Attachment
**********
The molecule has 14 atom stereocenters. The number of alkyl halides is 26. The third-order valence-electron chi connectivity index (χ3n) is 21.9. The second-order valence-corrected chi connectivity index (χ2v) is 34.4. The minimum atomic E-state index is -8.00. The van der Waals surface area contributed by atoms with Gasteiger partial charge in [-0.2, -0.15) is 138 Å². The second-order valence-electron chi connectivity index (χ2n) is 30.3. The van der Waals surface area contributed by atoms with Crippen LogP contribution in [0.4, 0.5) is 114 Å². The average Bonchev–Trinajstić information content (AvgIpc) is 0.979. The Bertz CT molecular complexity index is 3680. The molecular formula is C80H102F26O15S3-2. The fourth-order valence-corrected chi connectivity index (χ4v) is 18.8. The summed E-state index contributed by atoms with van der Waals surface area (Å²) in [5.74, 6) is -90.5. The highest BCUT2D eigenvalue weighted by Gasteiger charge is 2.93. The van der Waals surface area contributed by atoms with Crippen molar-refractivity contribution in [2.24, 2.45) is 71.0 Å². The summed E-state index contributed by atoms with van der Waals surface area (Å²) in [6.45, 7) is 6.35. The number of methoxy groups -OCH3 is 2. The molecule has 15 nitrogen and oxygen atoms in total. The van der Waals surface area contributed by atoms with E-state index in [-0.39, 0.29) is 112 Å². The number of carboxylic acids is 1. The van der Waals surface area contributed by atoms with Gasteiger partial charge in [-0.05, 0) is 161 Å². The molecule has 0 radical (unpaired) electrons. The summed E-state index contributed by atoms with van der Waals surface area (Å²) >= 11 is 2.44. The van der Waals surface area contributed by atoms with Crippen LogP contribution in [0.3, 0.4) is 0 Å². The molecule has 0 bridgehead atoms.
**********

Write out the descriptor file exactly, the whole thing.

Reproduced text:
The molecule has 14 atom stereocenters. The number of alkyl halides is 26. The third-order valence-electron chi connectivity index (χ3n) is 21.9. The second-order valence-corrected chi connectivity index (χ2v) is 34.4. The minimum atomic E-state index is -8.00. The van der Waals surface area contributed by atoms with Gasteiger partial charge in [-0.2, -0.15) is 138 Å². The second-order valence-electron chi connectivity index (χ2n) is 30.3. The van der Waals surface area contributed by atoms with Crippen LogP contribution in [0.4, 0.5) is 114 Å². The average Bonchev–Trinajstić information content (AvgIpc) is 0.979. The Bertz CT molecular complexity index is 3680. The molecular formula is C80H102F26O15S3-2. The fourth-order valence-corrected chi connectivity index (χ4v) is 18.8. The summed E-state index contributed by atoms with van der Waals surface area (Å²) in [5.74, 6) is -90.5. The highest BCUT2D eigenvalue weighted by Gasteiger charge is 2.93. The van der Waals surface area contributed by atoms with Crippen molar-refractivity contribution in [2.24, 2.45) is 71.0 Å². The summed E-state index contributed by atoms with van der Waals surface area (Å²) in [6.45, 7) is 6.35. The number of methoxy groups -OCH3 is 2. The molecule has 15 nitrogen and oxygen atoms in total. The van der Waals surface area contributed by atoms with E-state index in [-0.39, 0.29) is 112 Å². The number of carboxylic acids is 1. The van der Waals surface area contributed by atoms with Gasteiger partial charge in [-0.05, 0) is 161 Å². The molecule has 0 radical (unpaired) electrons. The summed E-state index contributed by atoms with van der Waals surface area (Å²) >= 11 is 2.44. The van der Waals surface area contributed by atoms with Crippen LogP contribution in [0.3, 0.4) is 0 Å². The molecule has 0 bridgehead atoms.